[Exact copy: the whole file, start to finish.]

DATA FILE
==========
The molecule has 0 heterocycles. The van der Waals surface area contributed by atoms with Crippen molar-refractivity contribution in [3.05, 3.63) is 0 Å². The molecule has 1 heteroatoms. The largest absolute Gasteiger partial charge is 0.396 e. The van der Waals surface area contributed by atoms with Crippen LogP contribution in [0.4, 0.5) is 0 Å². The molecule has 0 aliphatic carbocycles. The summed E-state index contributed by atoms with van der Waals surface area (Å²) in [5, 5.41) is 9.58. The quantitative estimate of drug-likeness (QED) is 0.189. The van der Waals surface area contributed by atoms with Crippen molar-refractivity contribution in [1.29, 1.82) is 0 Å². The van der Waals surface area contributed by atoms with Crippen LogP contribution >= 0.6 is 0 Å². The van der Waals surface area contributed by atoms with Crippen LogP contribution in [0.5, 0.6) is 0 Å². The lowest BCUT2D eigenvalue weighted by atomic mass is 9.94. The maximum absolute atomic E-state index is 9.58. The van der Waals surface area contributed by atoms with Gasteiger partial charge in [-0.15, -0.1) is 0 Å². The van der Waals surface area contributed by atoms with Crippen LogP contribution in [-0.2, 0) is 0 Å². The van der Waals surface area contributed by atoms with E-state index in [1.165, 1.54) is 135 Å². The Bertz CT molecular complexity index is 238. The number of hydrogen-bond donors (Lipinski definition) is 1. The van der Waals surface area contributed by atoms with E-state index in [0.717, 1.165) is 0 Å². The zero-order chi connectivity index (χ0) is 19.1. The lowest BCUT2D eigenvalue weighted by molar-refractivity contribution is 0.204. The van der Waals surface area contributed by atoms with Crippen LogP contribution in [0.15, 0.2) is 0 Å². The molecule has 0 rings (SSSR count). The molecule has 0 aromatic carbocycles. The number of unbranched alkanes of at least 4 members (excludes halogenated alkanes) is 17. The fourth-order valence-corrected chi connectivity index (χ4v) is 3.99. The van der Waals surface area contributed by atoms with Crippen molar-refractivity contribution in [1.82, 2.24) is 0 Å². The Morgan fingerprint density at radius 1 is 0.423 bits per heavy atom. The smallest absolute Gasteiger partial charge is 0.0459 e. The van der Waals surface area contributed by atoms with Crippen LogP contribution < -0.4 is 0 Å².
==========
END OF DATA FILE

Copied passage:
The molecule has 0 heterocycles. The van der Waals surface area contributed by atoms with Crippen molar-refractivity contribution in [3.05, 3.63) is 0 Å². The molecule has 1 heteroatoms. The largest absolute Gasteiger partial charge is 0.396 e. The van der Waals surface area contributed by atoms with Crippen LogP contribution in [0.4, 0.5) is 0 Å². The molecule has 0 aliphatic carbocycles. The summed E-state index contributed by atoms with van der Waals surface area (Å²) in [5, 5.41) is 9.58. The quantitative estimate of drug-likeness (QED) is 0.189. The van der Waals surface area contributed by atoms with Crippen molar-refractivity contribution in [1.29, 1.82) is 0 Å². The van der Waals surface area contributed by atoms with Crippen LogP contribution >= 0.6 is 0 Å². The van der Waals surface area contributed by atoms with Crippen LogP contribution in [0.5, 0.6) is 0 Å². The lowest BCUT2D eigenvalue weighted by atomic mass is 9.94. The maximum absolute atomic E-state index is 9.58. The van der Waals surface area contributed by atoms with Gasteiger partial charge in [-0.15, -0.1) is 0 Å². The van der Waals surface area contributed by atoms with Crippen LogP contribution in [-0.2, 0) is 0 Å². The van der Waals surface area contributed by atoms with E-state index in [1.165, 1.54) is 135 Å². The Bertz CT molecular complexity index is 238. The number of hydrogen-bond donors (Lipinski definition) is 1. The van der Waals surface area contributed by atoms with E-state index in [0.717, 1.165) is 0 Å². The zero-order chi connectivity index (χ0) is 19.1. The lowest BCUT2D eigenvalue weighted by molar-refractivity contribution is 0.204. The van der Waals surface area contributed by atoms with Crippen LogP contribution in [0.15, 0.2) is 0 Å². The molecule has 0 rings (SSSR count). The molecule has 0 aromatic carbocycles. The number of unbranched alkanes of at least 4 members (excludes halogenated alkanes) is 17. The fourth-order valence-corrected chi connectivity index (χ4v) is 3.99. The van der Waals surface area contributed by atoms with Crippen molar-refractivity contribution in [1.82, 2.24) is 0 Å². The Morgan fingerprint density at radius 1 is 0.423 bits per heavy atom. The smallest absolute Gasteiger partial charge is 0.0459 e. The van der Waals surface area contributed by atoms with Crippen LogP contribution < -0.4 is 0 Å².